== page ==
No Country for Old Communists

Mikhail Gorbachev, at Seminole Hard Rock, tears down that hall

He stopped and coughed at one point, explaining, "I'm having some problems with my throat — with my voice. I remember my professor at Moscow University who would always drink water during his lecture. He said, 'Even the best lecture should be watered down.'"

He spoke of how hurt Russians were by the way the world reacted during the dark period under Yeltsin. "The West wanted Russia to be weak," he said, and as a result, the close diplomatic relations he worked so hard to build in the 1980s were squandered.

The most interesting moments came during the question-and-answer period following the speech, when he received some hostile queries. The first came from Carlos Navarro, a world history teacher at Design and Architecture Senior High in Miami. "Your country claims to be a democracy, and there are many places in the world today that want independence," Navarro said. "Why does your country reject the independence of Kosovo?"

"Well, I wonder if you are familiar with the entire story of Kosovo," Gorbachev said.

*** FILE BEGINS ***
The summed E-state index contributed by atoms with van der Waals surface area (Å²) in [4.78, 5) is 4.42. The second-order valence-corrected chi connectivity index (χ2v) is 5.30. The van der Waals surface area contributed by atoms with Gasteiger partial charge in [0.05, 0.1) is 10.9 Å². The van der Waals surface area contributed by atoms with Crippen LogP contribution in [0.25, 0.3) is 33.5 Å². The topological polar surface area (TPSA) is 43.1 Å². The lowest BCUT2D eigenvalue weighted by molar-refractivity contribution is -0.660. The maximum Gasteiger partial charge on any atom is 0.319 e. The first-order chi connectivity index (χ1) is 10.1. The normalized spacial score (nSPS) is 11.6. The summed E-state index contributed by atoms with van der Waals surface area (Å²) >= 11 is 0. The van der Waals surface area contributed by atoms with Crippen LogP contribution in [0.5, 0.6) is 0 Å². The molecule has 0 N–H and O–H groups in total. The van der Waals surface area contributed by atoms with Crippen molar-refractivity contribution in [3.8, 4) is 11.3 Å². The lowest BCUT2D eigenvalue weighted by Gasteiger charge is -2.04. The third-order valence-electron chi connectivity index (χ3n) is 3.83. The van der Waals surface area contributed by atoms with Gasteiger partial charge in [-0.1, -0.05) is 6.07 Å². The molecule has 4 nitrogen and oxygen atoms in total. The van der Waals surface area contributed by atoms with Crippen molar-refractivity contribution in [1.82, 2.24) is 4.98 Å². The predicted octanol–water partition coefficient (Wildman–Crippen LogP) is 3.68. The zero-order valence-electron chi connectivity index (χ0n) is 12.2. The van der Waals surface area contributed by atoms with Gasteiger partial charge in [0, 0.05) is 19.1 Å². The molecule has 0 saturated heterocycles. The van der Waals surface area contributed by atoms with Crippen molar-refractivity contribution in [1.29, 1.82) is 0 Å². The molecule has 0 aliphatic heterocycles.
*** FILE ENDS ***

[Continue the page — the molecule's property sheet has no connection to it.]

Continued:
"Yes. I teach world history," Navarro said.

"Well maybe you are teaching the wrong kind of history," Gorbachev countered.

"I guess when you invaded Afghanistan we were teaching the wrong kind of history too," Navarro said.

"Absolutely, you're right," Gorbachev said. Invading Afghanistan "was a mistake. It was a mistake similar to the military action in Iraq."

This drew an enormous cheer from the audience. Gorbachev had deftly gotten them on his side, showing he could take all comers. People streamed to the microphones like mothers to a Soviet bread line. South Floridians drilled the former president on Serbia, and on Slobodan Milosevic, whom Gorbachev called "a bad man," but not before criticizing the NATO military action in the region in the late '90s. He was asked about Vladimir Putin, George W. Bush, and his impressions the first time he met Reagan ("I went back and told my council, 'Yeah, he's a real dinosaur.'").

Eventually, Renate Schanzleh had her turn. "Mr. Gorbachev, all my family lived behind the Berlin Wall," she said. "At 68 years old, I've met them and I thank you." Then she lifted a copy of Gorbachev's book, Manifesto for the Earth. "I also have your book here. Would you sign it for me please?"

"I think it will be easier to sign the book than to bring down the wall," he said, smiling at the world's best pick-up line.

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